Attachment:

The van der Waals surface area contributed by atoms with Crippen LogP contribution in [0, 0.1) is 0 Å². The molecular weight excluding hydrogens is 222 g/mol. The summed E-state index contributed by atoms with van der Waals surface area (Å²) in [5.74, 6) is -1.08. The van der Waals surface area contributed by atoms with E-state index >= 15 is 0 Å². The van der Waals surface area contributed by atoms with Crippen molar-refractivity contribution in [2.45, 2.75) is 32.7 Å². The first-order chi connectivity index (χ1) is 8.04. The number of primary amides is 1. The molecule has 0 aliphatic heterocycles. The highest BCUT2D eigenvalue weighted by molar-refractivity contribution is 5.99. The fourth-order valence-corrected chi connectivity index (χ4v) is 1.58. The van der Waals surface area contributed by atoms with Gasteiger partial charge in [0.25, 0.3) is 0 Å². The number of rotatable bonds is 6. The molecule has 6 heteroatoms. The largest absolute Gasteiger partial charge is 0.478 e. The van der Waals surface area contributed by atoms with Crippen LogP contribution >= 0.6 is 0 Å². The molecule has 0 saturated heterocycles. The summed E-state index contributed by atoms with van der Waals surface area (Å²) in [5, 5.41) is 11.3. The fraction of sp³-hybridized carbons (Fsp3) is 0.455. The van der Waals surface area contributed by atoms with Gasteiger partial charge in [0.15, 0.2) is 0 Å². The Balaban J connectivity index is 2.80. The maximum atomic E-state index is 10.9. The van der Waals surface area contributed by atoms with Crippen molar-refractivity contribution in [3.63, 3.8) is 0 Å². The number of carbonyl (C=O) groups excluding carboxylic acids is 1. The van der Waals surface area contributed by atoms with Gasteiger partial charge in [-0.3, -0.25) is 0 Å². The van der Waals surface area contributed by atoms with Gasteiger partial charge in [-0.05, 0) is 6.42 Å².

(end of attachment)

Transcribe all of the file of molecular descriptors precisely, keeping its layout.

The van der Waals surface area contributed by atoms with Crippen LogP contribution in [0, 0.1) is 0 Å². The molecular weight excluding hydrogens is 222 g/mol. The summed E-state index contributed by atoms with van der Waals surface area (Å²) in [5.74, 6) is -1.08. The van der Waals surface area contributed by atoms with E-state index >= 15 is 0 Å². The van der Waals surface area contributed by atoms with Crippen molar-refractivity contribution in [2.45, 2.75) is 32.7 Å². The first-order chi connectivity index (χ1) is 8.04. The number of primary amides is 1. The molecule has 0 aliphatic heterocycles. The highest BCUT2D eigenvalue weighted by molar-refractivity contribution is 5.99. The fourth-order valence-corrected chi connectivity index (χ4v) is 1.58. The van der Waals surface area contributed by atoms with Gasteiger partial charge in [0.25, 0.3) is 0 Å². The number of rotatable bonds is 6. The molecule has 6 heteroatoms. The largest absolute Gasteiger partial charge is 0.478 e. The van der Waals surface area contributed by atoms with Crippen LogP contribution >= 0.6 is 0 Å². The molecule has 0 saturated heterocycles. The summed E-state index contributed by atoms with van der Waals surface area (Å²) in [5, 5.41) is 11.3. The fraction of sp³-hybridized carbons (Fsp3) is 0.455. The van der Waals surface area contributed by atoms with Gasteiger partial charge in [0.15, 0.2) is 0 Å². The Balaban J connectivity index is 2.80. The maximum atomic E-state index is 10.9. The van der Waals surface area contributed by atoms with Crippen molar-refractivity contribution in [3.63, 3.8) is 0 Å². The number of carbonyl (C=O) groups excluding carboxylic acids is 1. The van der Waals surface area contributed by atoms with Gasteiger partial charge in [-0.3, -0.25) is 0 Å². The van der Waals surface area contributed by atoms with Gasteiger partial charge in [-0.05, 0) is 6.42 Å².